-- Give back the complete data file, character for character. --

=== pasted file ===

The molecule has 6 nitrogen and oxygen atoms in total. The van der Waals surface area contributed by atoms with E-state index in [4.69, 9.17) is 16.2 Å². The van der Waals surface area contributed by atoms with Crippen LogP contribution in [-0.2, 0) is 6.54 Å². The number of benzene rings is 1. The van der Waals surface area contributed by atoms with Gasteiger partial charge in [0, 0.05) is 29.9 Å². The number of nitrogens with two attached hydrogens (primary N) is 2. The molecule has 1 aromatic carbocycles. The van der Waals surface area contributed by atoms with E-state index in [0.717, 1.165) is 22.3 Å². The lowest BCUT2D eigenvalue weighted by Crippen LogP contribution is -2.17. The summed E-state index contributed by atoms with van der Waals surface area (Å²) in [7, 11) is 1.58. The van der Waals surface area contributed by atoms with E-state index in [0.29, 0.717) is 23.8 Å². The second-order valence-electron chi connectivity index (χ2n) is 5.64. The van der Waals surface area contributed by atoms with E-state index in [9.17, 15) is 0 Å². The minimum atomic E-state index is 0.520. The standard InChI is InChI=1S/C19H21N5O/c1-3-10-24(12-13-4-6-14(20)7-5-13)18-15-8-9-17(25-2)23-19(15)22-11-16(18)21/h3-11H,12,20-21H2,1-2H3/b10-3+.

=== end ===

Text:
The molecule has 6 nitrogen and oxygen atoms in total. The van der Waals surface area contributed by atoms with E-state index in [4.69, 9.17) is 16.2 Å². The van der Waals surface area contributed by atoms with Crippen LogP contribution in [-0.2, 0) is 6.54 Å². The number of benzene rings is 1. The van der Waals surface area contributed by atoms with Gasteiger partial charge in [0, 0.05) is 29.9 Å². The number of nitrogens with two attached hydrogens (primary N) is 2. The molecule has 1 aromatic carbocycles. The van der Waals surface area contributed by atoms with E-state index in [0.717, 1.165) is 22.3 Å². The lowest BCUT2D eigenvalue weighted by Crippen LogP contribution is -2.17. The summed E-state index contributed by atoms with van der Waals surface area (Å²) in [7, 11) is 1.58. The van der Waals surface area contributed by atoms with E-state index in [0.29, 0.717) is 23.8 Å². The second-order valence-electron chi connectivity index (χ2n) is 5.64. The van der Waals surface area contributed by atoms with E-state index in [9.17, 15) is 0 Å². The minimum atomic E-state index is 0.520. The standard InChI is InChI=1S/C19H21N5O/c1-3-10-24(12-13-4-6-14(20)7-5-13)18-15-8-9-17(25-2)23-19(15)22-11-16(18)21/h3-11H,12,20-21H2,1-2H3/b10-3+.